Many of these species make up the undergrowth in the pine forest. In former times Canarian cedar trees (Juniperus cedrus) must have been abundant, but demand for their wood by cabinet makers led to their extinction in Gran Canaria, unlike in La Palma and Tenerife, where there are still some specimens left in remote areas.
The crafting of traditional zurrones (leather bags or pouches)
The zurrón was an essential element in the life of the islands' shepherds, for in it they made their gofio mixture, known as pella, mixed with milk or water and, on occasions, broth. Sometimes cheese or nuts (almonds, raisins, etc) were added as well. It was also used to carry other food (traditionally called the conduto).
The crafting of zurrones gave rise to specialist artisans, the zurroneros, but with the decline in the number of shepherds they have also disappeared. The tools required to make a zurrón or leather bag were the following: the hide of a kid younger than one (ideally between a fortnight or a month old), salt to cure it, serum and wormwood oil, the Canarian knife to cut the leather, an awl, a deep container, a wooden spatula and a stick.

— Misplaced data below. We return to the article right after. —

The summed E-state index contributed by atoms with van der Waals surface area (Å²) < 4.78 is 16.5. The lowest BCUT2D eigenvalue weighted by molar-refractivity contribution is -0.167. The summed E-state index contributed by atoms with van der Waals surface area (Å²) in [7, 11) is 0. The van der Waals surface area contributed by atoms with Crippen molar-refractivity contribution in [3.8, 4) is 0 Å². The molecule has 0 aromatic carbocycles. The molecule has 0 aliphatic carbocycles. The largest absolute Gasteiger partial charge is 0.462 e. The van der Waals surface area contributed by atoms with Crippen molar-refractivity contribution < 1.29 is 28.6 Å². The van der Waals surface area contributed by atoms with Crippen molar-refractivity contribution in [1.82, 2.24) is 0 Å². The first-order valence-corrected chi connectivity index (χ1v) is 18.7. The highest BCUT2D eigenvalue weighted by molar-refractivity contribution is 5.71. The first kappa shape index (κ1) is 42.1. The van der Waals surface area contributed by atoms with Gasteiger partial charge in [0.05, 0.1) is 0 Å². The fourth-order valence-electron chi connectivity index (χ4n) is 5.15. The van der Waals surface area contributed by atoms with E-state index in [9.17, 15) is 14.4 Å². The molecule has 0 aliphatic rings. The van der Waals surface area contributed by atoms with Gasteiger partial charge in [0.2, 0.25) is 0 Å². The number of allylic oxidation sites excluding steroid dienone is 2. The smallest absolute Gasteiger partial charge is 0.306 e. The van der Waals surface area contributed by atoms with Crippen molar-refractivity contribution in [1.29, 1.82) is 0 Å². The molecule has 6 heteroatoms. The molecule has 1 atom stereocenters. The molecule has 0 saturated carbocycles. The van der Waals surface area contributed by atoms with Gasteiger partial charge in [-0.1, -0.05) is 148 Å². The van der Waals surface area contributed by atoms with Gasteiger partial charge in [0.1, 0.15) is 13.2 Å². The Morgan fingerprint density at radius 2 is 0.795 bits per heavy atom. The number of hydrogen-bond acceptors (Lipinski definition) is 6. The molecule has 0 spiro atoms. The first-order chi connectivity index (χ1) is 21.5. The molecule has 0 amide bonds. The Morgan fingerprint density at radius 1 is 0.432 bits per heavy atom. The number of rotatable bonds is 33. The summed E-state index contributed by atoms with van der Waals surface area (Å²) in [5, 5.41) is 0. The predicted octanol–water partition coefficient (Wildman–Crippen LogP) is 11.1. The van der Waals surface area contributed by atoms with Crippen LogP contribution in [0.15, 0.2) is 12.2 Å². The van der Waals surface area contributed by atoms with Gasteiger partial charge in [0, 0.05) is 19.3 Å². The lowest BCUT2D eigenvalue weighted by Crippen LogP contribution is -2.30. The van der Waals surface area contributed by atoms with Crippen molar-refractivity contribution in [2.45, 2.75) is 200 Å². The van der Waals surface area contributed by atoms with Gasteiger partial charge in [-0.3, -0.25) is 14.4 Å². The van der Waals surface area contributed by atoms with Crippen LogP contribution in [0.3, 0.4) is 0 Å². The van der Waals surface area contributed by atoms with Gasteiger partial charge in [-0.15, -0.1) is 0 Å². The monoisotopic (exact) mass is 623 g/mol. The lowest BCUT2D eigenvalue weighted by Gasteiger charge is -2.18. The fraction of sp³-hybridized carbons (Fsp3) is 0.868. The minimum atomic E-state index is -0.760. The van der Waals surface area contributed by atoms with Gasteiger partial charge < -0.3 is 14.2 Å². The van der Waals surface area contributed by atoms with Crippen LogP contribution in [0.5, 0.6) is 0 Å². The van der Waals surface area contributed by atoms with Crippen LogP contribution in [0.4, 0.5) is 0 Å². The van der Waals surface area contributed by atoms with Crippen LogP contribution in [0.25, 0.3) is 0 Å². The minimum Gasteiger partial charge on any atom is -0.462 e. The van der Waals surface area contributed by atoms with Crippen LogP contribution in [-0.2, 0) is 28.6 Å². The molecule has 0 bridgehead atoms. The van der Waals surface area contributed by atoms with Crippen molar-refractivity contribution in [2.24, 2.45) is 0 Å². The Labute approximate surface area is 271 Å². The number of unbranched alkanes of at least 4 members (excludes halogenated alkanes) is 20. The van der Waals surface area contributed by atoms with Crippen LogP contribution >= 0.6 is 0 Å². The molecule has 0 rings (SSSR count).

Zurrones were made in the following manner:
1.- The animal was killed -it was cut as high up as possible to ensure the widest opening for the bag.
2.- Air was introduced by means of a cane to separate the hide from the rest of the animal, and the kid was then skinned from the tail towards the neck, never cutting its stomach.
3.- Salt was added and it was left to cure for a week or two.
4.- Salt was shaken off the hide and then hair was carefully removed using dull blades. It was then submerged in milk for 24 hours and after that it was flattened with the spatula to make it softer and whiter.
5.- The hide was then dried in a cool, dry, closed space and sprinkled with gofio to stop it from going moldy and smelling badly.
The botijero or cajero, a kind of backpack, was simply a larger bag made with the hide of an adult goat.